What is the most effective way of communicating?
I seriously want to consider this for a moment. What are our options? We can speak most obviously. Tell someone how we feel. We can formulate an idea in our heads, translate it from an idea to actual words, speak these words, and then let others, with their endless streams of differing experiences, translate the meanings they associate with our words into ideas in their heads. Whew. There is a lot of room there for meaning to be lost. What if the words we associate with our ideas (ideas are not words, try to think about something without using words, its a fun exercise) aren’t very feasibly constructed into sentences that accurately depict what we are thinking? What if the individual we are communicating with associates slightly (or completely) different meanings with those words? And then what if the lasting imprint those words leave on his brain is completely different from what you intended to say in the first place? If what you intended to say and what you said were not even the same to begin with!
My point is this. Bonds and understanding can be formed and strengthened by words, rhetoric and discourse. Yes. Of course. These things are even almost necessary to elevate the understanding between individuals to a much higher and intimate level.
But you can’t reason your way out of a firefight. And no matter how clearly you understand one’s ideas, it is a completely different thing to stand beside them against adversity. To have their back in a fight. The best will endure the worst with you, not just talk about it. To have to DVR the game so you can help them move AND drive them to the airport.
THAT is the worst.
So what is the most effective way of communicating?
Actions. Actions. Actions.
Allow me this seemingly disjointed transition: I was at Mass the other day. We were giving one another the sign of peace and an old man grasped my hand, acknowledged my words, “Peace be with you.” and then didn’t let go. He held my hand, turned it over in his, examined my callouses, and then finally released it. He said, “You have good hands. And I’ve seen a lot of hands.” And then he turned around. And that was that.
I didn’t know this man’s story, but I can imagine. Sometimes I like to think he was a WWII veteran, handling his rifle with fingers that didn’t care if it was hot or cold, dry or wet. They couldn’t care about those things in the situations he was in. Other times I picture him raising 7 kids and 24 grandchildren, having developed arthritis in his right hip from years of perfecting the horsy-leg movement. He could have done both, I still don’t know why he thought to compliment my hands. But it got me thinking.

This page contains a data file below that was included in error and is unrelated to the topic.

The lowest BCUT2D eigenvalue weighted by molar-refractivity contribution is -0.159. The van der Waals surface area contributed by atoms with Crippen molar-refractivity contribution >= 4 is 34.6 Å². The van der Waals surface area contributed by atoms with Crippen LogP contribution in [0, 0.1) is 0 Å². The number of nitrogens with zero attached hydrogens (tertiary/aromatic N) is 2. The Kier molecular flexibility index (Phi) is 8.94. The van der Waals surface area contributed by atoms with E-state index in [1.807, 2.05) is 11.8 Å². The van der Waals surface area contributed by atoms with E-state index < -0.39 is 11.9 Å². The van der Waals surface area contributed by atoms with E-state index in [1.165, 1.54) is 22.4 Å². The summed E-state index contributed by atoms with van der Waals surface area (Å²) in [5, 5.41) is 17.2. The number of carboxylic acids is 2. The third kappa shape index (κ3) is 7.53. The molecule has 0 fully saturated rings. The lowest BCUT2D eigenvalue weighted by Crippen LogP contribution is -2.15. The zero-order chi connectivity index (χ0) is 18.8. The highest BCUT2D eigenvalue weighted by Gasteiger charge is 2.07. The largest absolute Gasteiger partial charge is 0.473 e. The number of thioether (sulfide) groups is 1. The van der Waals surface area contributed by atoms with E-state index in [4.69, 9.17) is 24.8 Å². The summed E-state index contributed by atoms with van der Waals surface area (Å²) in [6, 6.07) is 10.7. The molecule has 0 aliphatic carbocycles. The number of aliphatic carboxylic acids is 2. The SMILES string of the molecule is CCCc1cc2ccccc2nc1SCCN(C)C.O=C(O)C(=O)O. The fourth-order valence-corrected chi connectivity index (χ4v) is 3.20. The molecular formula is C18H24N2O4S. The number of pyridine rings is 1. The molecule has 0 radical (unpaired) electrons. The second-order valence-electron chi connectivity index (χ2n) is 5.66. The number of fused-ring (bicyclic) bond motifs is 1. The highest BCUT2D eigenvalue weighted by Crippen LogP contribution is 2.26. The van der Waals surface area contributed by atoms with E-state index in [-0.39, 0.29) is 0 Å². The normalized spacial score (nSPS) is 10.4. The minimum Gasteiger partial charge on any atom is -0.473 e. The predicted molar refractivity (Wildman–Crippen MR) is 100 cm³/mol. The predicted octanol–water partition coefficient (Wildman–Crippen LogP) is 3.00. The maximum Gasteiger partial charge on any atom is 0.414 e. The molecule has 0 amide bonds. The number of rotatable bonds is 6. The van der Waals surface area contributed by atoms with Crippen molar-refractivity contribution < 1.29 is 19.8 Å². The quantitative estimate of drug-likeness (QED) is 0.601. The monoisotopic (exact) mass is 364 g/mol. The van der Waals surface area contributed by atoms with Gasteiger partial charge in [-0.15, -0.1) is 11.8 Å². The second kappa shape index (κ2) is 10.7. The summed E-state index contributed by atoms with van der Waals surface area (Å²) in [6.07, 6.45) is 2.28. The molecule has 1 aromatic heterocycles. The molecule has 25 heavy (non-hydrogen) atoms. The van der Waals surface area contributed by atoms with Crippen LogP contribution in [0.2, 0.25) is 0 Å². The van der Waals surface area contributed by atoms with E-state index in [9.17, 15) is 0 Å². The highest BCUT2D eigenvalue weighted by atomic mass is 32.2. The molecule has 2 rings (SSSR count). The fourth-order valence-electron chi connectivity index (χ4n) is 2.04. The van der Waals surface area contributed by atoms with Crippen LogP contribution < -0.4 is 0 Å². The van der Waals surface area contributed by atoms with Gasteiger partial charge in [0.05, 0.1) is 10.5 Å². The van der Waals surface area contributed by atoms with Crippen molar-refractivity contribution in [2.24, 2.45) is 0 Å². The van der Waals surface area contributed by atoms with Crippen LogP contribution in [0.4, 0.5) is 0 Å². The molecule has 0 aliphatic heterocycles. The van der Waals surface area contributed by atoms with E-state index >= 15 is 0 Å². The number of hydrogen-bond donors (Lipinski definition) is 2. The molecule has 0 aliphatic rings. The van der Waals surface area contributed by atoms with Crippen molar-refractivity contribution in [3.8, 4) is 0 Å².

My hands have done a lot. And I’m only 23. Seriously, next time you are in church look down at your hands. Truly examine them. Shoot, it doesn’t have to be in church; just look them over. Front and back. And think of everything, both good and bad, that they have done. Of everything that they will do. Of every action, past and future, for which they will be the bridge linking your thoughts to the world around you. It is a sobering exercise. But I think an unequivocally hopeful one.
Every regret we have is something bound within action (or lack thereof). There is a reason every true confession is accompanied by a tremble. A tremble caused not by our twisted will, or by an ugly idea. A tremble caused by the realization that we chose to take that idea, place it within our forearms, and let its consequences spew out our fingertips. Similarly, every triumph is undeniably tied to something we did. Words wouldn’t have made her stay, words didn’t build that house, words didn’t forge 50 years of marriage. Every statement we make is merely a bridge to an ongoing memory who’s substance lies in action. In movement. In our will made incarnate.
We don’t have an extra set. Of anything. Hands included. What we get weathers both the good and the bad. The hands that have held and comforted someone we love are the same hands that have struck out in shortsighted anger or rebuke. The potential, in both directions, is truly staggering. And thats why I think about the words that old man said to me in church almost every day.
He said to me, with conviction and trust:
“You have good hands.”
And it wasn’t a conditional statement. It wasn’t a ‘sometimes’, or a ‘mostly’, or a ‘when I feel like it’. It was four simple words intimately tied to the power I decide to enact.
And I can choose to let those words echo listlessly in the halls of that church. Or I can push every day to give those words true meaning.